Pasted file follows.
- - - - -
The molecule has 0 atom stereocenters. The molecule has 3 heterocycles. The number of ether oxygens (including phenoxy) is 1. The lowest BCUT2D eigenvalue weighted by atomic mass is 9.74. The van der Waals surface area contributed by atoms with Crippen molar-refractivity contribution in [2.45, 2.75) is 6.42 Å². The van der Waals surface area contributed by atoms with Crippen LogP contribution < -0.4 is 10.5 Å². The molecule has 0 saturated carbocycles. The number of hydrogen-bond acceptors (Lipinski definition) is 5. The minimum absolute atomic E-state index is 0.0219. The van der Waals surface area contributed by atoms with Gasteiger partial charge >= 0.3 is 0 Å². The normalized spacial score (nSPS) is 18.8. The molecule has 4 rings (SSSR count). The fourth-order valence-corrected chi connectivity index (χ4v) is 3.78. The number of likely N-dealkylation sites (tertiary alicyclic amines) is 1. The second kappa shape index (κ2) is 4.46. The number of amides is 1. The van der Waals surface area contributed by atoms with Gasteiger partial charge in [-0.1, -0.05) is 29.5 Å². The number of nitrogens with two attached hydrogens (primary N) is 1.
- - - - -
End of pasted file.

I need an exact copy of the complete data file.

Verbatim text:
The molecule has 0 atom stereocenters. The molecule has 3 heterocycles. The number of ether oxygens (including phenoxy) is 1. The lowest BCUT2D eigenvalue weighted by atomic mass is 9.74. The van der Waals surface area contributed by atoms with Crippen molar-refractivity contribution in [2.45, 2.75) is 6.42 Å². The van der Waals surface area contributed by atoms with Crippen LogP contribution < -0.4 is 10.5 Å². The molecule has 0 saturated carbocycles. The number of hydrogen-bond acceptors (Lipinski definition) is 5. The minimum absolute atomic E-state index is 0.0219. The van der Waals surface area contributed by atoms with Gasteiger partial charge >= 0.3 is 0 Å². The normalized spacial score (nSPS) is 18.8. The molecule has 4 rings (SSSR count). The fourth-order valence-corrected chi connectivity index (χ4v) is 3.78. The number of likely N-dealkylation sites (tertiary alicyclic amines) is 1. The second kappa shape index (κ2) is 4.46. The number of amides is 1. The van der Waals surface area contributed by atoms with Gasteiger partial charge in [-0.1, -0.05) is 29.5 Å². The number of nitrogens with two attached hydrogens (primary N) is 1.